A Cinderella Success Story? Not Likely


| rbasso@queenscourier.com |

The Pew Charitable Trust’s Economic Mobility Project just released a new report with sobering findings. Just 4 percent of people who grew up in the bottom fifth of the household income ladder made it to the top fifth as adults, showing the new limits of American mobility. The recently released results analyzed household income across two generations and found that very few people born to poor parents ended up rich.

The report took a look at the idea of the American dream; the idea that all Americans have the opportunity to succeed regardless of their birth status.  And while the study found that 84 percent of Americans have higher family incomes than their parents did, those born at the top and bottom of the income ladder are likely to stay there as adults.

Other key findings showed interesting results: 70 percent of Americans whose parents were in the bottom fifth of the income ladder stayed below the middle as adults while 63 percent of those born in the top fifth of the income ladder stayed above the middle when they became adults. In an alarming trend, African-Americans are more likely to be stuck at the bottom and fall from the middle of the economic ladder across a generation.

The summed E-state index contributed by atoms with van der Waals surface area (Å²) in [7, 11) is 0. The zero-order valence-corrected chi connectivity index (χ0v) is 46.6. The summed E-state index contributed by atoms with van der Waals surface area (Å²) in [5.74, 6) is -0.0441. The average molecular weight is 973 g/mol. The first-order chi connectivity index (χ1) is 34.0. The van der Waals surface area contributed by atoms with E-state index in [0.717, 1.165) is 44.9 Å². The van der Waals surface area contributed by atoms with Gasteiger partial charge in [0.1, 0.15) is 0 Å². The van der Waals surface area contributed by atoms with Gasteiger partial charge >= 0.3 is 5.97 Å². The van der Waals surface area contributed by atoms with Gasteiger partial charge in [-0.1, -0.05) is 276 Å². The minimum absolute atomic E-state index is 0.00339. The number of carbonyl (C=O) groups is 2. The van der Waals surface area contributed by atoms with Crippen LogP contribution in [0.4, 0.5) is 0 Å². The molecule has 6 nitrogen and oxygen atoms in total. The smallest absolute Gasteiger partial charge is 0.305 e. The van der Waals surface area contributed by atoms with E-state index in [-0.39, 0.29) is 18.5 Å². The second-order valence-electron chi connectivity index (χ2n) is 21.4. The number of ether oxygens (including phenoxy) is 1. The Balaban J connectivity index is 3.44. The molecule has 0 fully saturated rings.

Overall, 35 percent of American households could be considered upwardly mobile, meaning they had a higher household income than their parents at the same age and were at a higher point in the income distribution ladder than their parents had been, but did not rise to the top of the mobility scale.

The report also acknowledged that people can make more money than their parents and still not rise up the income ladder because median income has increased at all levels. The study also noted that many households have more income than their parents did at the same age because more women are working than in the previous generation.

One of the key findings: Researchers found that a four-year degree triples a person’s chances of making it from the bottom to the top of the income ladder; a four-year degree promoted upward mobility from the bottom and prevented downward mobility from the middle and the top. College graduates also were more likely to be doing better than their parents were at the same age, in terms of both income and wealth.

So what does this all mean? The report provides a mixed view. While a majority of Americans exceed their parents’ family income and wealth, the impact of their mobility gains are not always enough to move them to a different rung of the economic ladder. So, while our kids will most likely make more than us as adults, that doesn’t mean they’ll necessarily be better off.  And the key to our children’s economic mobility? An emphasis on assets and savings, and a 4-year degree.